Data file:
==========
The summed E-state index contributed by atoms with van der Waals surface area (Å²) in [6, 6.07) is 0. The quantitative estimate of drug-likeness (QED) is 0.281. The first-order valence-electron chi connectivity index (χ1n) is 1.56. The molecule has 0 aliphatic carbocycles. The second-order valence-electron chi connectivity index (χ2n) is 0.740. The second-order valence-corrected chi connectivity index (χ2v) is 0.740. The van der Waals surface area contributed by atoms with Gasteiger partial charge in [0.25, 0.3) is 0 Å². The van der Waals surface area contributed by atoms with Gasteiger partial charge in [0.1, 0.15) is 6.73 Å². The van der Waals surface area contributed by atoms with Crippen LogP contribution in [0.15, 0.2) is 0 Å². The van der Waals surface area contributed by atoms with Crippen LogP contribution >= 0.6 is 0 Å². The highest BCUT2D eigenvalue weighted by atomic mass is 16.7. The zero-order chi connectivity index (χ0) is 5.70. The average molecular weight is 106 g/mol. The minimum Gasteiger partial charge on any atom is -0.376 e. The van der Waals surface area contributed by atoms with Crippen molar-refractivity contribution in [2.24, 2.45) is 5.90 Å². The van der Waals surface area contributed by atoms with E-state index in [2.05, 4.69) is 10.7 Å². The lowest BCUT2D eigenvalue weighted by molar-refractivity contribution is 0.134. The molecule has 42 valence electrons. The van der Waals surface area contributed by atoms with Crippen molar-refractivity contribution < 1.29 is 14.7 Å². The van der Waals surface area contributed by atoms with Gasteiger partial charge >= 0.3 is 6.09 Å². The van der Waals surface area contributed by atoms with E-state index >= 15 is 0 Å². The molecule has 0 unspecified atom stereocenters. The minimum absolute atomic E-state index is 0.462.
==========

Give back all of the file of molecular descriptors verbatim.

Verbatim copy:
The summed E-state index contributed by atoms with van der Waals surface area (Å²) in [6, 6.07) is 0. The quantitative estimate of drug-likeness (QED) is 0.281. The first-order valence-electron chi connectivity index (χ1n) is 1.56. The molecule has 0 aliphatic carbocycles. The second-order valence-electron chi connectivity index (χ2n) is 0.740. The second-order valence-corrected chi connectivity index (χ2v) is 0.740. The van der Waals surface area contributed by atoms with Gasteiger partial charge in [0.25, 0.3) is 0 Å². The van der Waals surface area contributed by atoms with Gasteiger partial charge in [0.1, 0.15) is 6.73 Å². The van der Waals surface area contributed by atoms with Crippen LogP contribution in [0.15, 0.2) is 0 Å². The van der Waals surface area contributed by atoms with Crippen LogP contribution >= 0.6 is 0 Å². The highest BCUT2D eigenvalue weighted by atomic mass is 16.7. The zero-order chi connectivity index (χ0) is 5.70. The average molecular weight is 106 g/mol. The minimum Gasteiger partial charge on any atom is -0.376 e. The van der Waals surface area contributed by atoms with Crippen molar-refractivity contribution in [2.24, 2.45) is 5.90 Å². The van der Waals surface area contributed by atoms with E-state index in [2.05, 4.69) is 10.7 Å². The lowest BCUT2D eigenvalue weighted by molar-refractivity contribution is 0.134. The molecule has 42 valence electrons. The van der Waals surface area contributed by atoms with Crippen molar-refractivity contribution < 1.29 is 14.7 Å². The van der Waals surface area contributed by atoms with Gasteiger partial charge >= 0.3 is 6.09 Å². The van der Waals surface area contributed by atoms with E-state index >= 15 is 0 Å². The molecule has 0 unspecified atom stereocenters. The minimum absolute atomic E-state index is 0.462.